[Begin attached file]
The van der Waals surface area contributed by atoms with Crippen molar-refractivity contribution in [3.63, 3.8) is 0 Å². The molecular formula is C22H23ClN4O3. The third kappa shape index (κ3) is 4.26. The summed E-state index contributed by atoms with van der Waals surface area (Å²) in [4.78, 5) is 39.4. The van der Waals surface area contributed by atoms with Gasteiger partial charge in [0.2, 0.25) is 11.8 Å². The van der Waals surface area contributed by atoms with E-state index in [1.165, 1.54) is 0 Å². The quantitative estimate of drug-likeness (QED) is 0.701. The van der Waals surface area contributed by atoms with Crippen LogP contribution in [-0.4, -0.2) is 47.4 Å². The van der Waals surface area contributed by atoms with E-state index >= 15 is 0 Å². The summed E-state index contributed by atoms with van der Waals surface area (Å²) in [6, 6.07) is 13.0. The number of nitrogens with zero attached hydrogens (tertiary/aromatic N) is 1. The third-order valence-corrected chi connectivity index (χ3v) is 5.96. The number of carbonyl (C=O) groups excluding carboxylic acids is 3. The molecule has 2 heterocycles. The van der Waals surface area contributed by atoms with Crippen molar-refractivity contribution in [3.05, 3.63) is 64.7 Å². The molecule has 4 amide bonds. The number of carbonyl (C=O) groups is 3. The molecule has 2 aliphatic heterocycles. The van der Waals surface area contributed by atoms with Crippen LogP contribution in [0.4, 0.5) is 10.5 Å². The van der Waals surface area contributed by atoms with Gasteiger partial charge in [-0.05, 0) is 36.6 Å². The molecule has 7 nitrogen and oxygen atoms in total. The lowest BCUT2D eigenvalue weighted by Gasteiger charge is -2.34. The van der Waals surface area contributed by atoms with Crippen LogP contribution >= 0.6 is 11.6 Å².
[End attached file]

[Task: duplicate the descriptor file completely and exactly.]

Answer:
The van der Waals surface area contributed by atoms with Crippen molar-refractivity contribution in [3.63, 3.8) is 0 Å². The molecular formula is C22H23ClN4O3. The third kappa shape index (κ3) is 4.26. The summed E-state index contributed by atoms with van der Waals surface area (Å²) in [4.78, 5) is 39.4. The van der Waals surface area contributed by atoms with Gasteiger partial charge in [0.2, 0.25) is 11.8 Å². The van der Waals surface area contributed by atoms with E-state index in [1.165, 1.54) is 0 Å². The quantitative estimate of drug-likeness (QED) is 0.701. The van der Waals surface area contributed by atoms with Crippen LogP contribution in [-0.4, -0.2) is 47.4 Å². The van der Waals surface area contributed by atoms with E-state index >= 15 is 0 Å². The summed E-state index contributed by atoms with van der Waals surface area (Å²) in [6, 6.07) is 13.0. The number of nitrogens with zero attached hydrogens (tertiary/aromatic N) is 1. The third-order valence-corrected chi connectivity index (χ3v) is 5.96. The number of carbonyl (C=O) groups excluding carboxylic acids is 3. The molecule has 2 heterocycles. The van der Waals surface area contributed by atoms with Crippen molar-refractivity contribution in [3.05, 3.63) is 64.7 Å². The molecule has 4 amide bonds. The number of carbonyl (C=O) groups is 3. The molecule has 2 aliphatic heterocycles. The van der Waals surface area contributed by atoms with Crippen LogP contribution in [0.4, 0.5) is 10.5 Å². The van der Waals surface area contributed by atoms with Gasteiger partial charge in [-0.05, 0) is 36.6 Å². The molecule has 7 nitrogen and oxygen atoms in total. The lowest BCUT2D eigenvalue weighted by Gasteiger charge is -2.34. The van der Waals surface area contributed by atoms with Crippen LogP contribution >= 0.6 is 11.6 Å².